MAOIs are enzymatic inhibitors which allow the normally broken down DMT to be digested and absorbed into our system. The DMT is responsible for the visions and is lovingly known as the Spirit Molecule.

Ayahuasca likely alters serotonin activity in brain areas that have been implicated in introspection and emotional processing. It is the DMT in the brew that interacts with serotonin receptors (specifically, the 5-HT2A subtype) that are the target of traditional drug therapies like SSRIs. 5-HT2A receptors are the main target for other psychedelics including LSD and psilocybin.

The MAOIs in ayahuasca mainly act to prevent the breakdown of DMT in the stomach; MAOIs were some of the original antidepressant drugs. Though in higher doses, the MAOIs likely also affect the elimination of DMT in the brain itself, which may explain why drinking just the Ayahuasca vine alone without added DMT can produce such a profound effect. And, it is worth pointing out that every living plant and animal produces DMT.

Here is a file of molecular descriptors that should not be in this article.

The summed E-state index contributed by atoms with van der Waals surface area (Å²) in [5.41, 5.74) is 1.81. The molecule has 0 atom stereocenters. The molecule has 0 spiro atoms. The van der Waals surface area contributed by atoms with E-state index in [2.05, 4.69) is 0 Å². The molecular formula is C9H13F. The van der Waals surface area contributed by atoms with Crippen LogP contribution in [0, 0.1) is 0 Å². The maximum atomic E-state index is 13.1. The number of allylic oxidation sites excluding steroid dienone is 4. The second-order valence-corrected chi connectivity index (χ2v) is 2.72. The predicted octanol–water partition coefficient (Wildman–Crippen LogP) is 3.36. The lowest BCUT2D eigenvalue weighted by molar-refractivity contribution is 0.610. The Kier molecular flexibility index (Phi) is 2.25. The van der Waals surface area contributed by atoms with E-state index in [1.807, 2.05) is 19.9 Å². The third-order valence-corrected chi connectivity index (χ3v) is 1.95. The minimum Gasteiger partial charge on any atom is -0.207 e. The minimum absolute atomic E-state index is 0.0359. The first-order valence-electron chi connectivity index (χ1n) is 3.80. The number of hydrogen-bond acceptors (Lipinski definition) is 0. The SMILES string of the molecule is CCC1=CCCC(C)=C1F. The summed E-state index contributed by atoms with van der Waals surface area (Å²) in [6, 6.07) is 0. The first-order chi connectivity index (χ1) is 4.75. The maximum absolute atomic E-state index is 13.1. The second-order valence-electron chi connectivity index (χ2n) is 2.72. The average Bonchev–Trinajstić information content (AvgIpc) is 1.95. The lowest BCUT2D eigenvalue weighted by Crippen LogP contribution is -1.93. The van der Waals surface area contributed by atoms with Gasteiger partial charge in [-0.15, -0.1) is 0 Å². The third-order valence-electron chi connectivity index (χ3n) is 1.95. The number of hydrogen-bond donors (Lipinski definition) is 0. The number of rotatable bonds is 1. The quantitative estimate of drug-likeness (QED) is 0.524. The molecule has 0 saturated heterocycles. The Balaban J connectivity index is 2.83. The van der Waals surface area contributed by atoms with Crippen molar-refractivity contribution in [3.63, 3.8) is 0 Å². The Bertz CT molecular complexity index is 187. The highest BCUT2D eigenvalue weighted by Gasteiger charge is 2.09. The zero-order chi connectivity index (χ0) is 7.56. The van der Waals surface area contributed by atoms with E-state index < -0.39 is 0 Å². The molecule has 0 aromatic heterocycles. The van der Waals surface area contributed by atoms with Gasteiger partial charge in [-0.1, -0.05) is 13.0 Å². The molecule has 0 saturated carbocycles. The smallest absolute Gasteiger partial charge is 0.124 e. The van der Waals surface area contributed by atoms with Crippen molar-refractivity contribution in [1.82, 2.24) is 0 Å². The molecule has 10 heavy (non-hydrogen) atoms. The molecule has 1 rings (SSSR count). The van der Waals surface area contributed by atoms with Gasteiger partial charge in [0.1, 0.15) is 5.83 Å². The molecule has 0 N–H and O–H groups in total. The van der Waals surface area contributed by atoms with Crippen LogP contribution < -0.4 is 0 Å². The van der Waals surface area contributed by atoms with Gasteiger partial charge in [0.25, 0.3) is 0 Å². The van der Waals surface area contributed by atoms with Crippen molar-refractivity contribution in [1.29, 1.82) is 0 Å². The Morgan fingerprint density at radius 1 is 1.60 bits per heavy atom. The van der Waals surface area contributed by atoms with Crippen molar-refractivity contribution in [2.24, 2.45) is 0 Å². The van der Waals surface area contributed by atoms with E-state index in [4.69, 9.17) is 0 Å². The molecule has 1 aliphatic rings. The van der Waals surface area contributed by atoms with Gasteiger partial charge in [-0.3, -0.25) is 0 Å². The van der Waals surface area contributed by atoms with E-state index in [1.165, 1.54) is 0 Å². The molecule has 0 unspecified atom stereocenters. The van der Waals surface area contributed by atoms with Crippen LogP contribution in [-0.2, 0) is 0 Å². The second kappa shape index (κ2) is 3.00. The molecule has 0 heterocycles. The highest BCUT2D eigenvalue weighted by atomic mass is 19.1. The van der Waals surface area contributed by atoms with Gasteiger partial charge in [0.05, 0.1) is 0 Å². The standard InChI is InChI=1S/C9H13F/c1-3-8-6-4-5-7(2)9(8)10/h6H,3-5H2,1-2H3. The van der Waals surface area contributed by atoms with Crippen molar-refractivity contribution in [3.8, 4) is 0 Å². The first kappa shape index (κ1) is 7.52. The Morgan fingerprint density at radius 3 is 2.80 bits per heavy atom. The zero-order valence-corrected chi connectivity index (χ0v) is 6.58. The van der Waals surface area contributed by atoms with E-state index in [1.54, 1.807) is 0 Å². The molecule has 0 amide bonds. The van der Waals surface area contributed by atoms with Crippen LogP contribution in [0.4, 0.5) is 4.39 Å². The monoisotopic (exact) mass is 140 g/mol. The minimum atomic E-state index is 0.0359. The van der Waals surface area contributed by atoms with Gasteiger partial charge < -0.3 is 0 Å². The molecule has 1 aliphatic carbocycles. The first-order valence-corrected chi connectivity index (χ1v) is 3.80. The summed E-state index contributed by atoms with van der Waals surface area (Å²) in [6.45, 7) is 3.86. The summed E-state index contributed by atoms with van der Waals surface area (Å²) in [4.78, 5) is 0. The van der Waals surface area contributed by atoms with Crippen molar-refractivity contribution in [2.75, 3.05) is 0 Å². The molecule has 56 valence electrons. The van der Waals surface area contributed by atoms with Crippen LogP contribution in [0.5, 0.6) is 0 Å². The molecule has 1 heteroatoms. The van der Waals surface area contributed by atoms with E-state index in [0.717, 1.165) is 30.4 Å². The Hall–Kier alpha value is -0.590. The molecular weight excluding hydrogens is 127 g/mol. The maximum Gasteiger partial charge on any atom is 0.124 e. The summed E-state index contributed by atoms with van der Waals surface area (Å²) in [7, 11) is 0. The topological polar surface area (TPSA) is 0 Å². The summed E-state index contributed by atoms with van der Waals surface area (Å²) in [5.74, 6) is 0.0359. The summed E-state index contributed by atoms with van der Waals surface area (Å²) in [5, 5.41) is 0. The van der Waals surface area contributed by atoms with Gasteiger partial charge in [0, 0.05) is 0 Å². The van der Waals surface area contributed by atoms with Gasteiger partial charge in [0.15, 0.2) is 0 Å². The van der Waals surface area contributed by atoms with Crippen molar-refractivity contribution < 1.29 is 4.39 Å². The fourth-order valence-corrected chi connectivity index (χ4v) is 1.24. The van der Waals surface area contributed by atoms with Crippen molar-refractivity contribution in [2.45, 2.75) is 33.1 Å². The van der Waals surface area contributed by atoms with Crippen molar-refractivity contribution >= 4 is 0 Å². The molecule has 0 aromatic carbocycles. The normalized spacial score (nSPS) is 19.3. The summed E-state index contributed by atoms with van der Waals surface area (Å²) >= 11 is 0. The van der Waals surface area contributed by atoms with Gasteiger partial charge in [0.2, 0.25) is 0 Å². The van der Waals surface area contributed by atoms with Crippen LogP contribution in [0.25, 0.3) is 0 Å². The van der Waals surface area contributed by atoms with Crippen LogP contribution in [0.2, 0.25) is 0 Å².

It’s been shown that Selective serotonin reuptake inhibitors (SSRIs) lead to permanent loss of receptors in the brain. This is why SSRIs will usually include a warning that usage causes permanent brain damage. Recent studies have shown that Ayahuasca can actually help to regrow damaged receptor sites. This might explain Ayahuasca’s ability to permanently heal depression in some people with a history of SSRI usage.

The LD50 of ayahuasca is about half a gallon. This is the dosage at which 50% of a given population would be killed. In fact, studies to establish the LD50 failed so the amount was estimated. This toxicity is on par with water, which is also lethal in high doses.

There are no addictive or dependent properties. And in fact, it has been shown to reverse and treat addictions, depression, and PTSD.

Why use Ayahuasca?